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JONATHAN BARNES ‘06
Jonathan Barnes is a versatile performer and educator. He currently performs with the prestigious U.S. Navy Band Commodores in Washington, D.C. Born and raised just outside of Baltimore, he was active in the New York and Philadelphia music scenes before enlisting in the U.S. Navy.
In addition to his busy schedule with the Commodores, Jonathan's work as a freelance trumpet player has enabled him to share the stage with artists such as John Fedchock, John Swana, Bobby Sanabria, Candido Camero, Bernadette Peters, Simone, Ruben Blades, Larry Harlow, Seneca Black, Marcus Belgrave, Bootsie Barnes, Denis Diblasio, and George Rabbai. Jonathan has performed at New York venues such as Lincoln Center, the Jazz Standard, Le Poisson Rouge, Dizzy's Club Coca-Cola, Symphony Space, FB Lounge, Tribeca Performing Arts Center, Manhattan Center, SOB's, and The Cutting Room, along with venues in Philadelphia such as the Kimmel Center and Chris' Jazz Cafe. He has also performed at the Verona Jazz Festival, the Telluride Jazz Celebration, and the Cape May Jazz Festival.
In 2009 Jonathan received a Master of Music degree in Jazz Performance from Manhattan School of Music. His teachers there included Scott Wendholt, Jon Faddis, Garry Dial, Phil Markowitz, David Liebman, Steve Slagle, and Justin DiCioccio.
Jonathan is passionate about sharing his love of music with students of all ages and is currently a contributor on The Trumpet Workshop, an educational website geared towards jazz trumpet players. Jonathan has presented master classes, taught big bands at the middle and high school levels, and worked with summer jazz camps. From 2009 to 2011, he served as a member of the adjunct faculty at Rowan University teaching music appreciation and music theory.
Q & A
What kind of work are you doing now?
I am currently serving as a musician in the Navy Band Commodores in Washington D.C. The Commodores are the premier big band of the United States Navy, and are stationed at the historic Washington Navy Yard. I also freelance around the D.C. metro area, and occasionally make it back up to the Philadelphia area for work.
What is it like to have a successful career in music?
It's a dream come true! I remember as a junior and senior in high school I was trying to figure out what I wanted to do in college and beyond. I had two options: math or music. Somehow I chose music, and jazz performance at that! My parents were very supportive and I had some great teachers along the way; however, I knew that it would be difficult to make a steady living as a full-time musician. Being a full-time freelancer was a ton of fun, but it came with quite a bit of anxiety about money! Eventually, I was able to win the job with the Navy Band and now I do that full-time and freelance on the side. It's a thrill to wake up every day and know that I get to practice, perform, and write music, AND get paid a steady salary and benefits to do just that!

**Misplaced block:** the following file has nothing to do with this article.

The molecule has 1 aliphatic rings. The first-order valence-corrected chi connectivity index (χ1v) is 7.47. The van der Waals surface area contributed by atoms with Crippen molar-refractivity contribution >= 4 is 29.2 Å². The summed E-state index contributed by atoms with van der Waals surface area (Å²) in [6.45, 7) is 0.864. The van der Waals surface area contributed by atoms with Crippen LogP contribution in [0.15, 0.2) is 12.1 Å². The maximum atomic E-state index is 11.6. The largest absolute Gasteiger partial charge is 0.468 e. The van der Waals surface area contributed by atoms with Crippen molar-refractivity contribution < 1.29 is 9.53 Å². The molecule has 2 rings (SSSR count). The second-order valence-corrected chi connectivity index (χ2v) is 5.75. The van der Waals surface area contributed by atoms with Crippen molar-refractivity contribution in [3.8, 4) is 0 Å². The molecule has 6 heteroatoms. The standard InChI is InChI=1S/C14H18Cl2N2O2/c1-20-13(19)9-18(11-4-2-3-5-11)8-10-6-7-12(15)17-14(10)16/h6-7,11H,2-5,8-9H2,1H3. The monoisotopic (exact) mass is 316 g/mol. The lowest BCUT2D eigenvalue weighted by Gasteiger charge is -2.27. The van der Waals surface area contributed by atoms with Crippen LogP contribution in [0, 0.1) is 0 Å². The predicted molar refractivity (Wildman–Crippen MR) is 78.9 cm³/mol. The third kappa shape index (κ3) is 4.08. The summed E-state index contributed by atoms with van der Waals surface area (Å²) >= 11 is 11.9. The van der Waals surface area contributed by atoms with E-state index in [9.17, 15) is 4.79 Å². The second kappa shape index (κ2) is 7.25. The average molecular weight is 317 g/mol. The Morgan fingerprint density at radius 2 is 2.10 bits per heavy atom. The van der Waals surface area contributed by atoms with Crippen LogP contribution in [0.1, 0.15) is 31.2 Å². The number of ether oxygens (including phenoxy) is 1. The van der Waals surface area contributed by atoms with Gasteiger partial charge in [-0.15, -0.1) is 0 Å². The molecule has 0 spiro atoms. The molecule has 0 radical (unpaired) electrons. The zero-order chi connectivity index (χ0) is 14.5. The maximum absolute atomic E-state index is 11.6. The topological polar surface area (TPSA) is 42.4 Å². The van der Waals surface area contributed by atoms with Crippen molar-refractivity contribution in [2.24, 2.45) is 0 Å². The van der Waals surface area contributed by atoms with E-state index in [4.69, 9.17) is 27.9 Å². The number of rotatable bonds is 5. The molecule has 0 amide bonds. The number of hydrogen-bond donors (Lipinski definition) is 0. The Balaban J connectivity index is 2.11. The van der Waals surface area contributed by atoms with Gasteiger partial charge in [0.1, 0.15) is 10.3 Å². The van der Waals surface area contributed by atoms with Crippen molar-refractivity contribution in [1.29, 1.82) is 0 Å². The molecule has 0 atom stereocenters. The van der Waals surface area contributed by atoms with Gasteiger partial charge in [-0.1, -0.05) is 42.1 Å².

How did the Rowan University Music Department help you with reaching your goals?
First of all, Bryan Appleby-Wineberg saw potential in me even though I had a lot of embouchure problems. If it wasn't for his vision and support, I never would have been accepted as a music student. Second, Rowan offered two one-hour private lessons per week for jazz performance majors: one classical and one jazz. That was integral in helping me to become as versatile as possible. A lot of music schools don't offer that sort of opportunity for jazz majors. George Rabbai was another huge influence. He opened up the world of improvisation to me in a whole new light by encouraging me to transcribe the types of players that would help me learn the language. Finally, Rowan offered a large variety of ensembles, through which I was able to further learn how to play in those differing musical styles. Each ensemble director was able to push me to become a better musician: Denis DiBlasio, George Rabbai, John Pastin, Sal Scarpa, Tyrone Breuninger. The best asset of Rowan music has always been its faculty.
What advice do you have for current music students?
This is very cliche, but true! Follow your dreams. It really is worth it, because if you truly want to do something in music, you can make it happen. There will be obstacles, there will be setbacks; however, the joy of being able to work in a field that excites you is worth it. For some advice that is more specific to performance majors, I'll paraphrase George Rabbai: There is always room for good players. I take this to mean that if you do all you can to become the best possible musician that you can be, work will open up for you. It may take time, but it'll happen.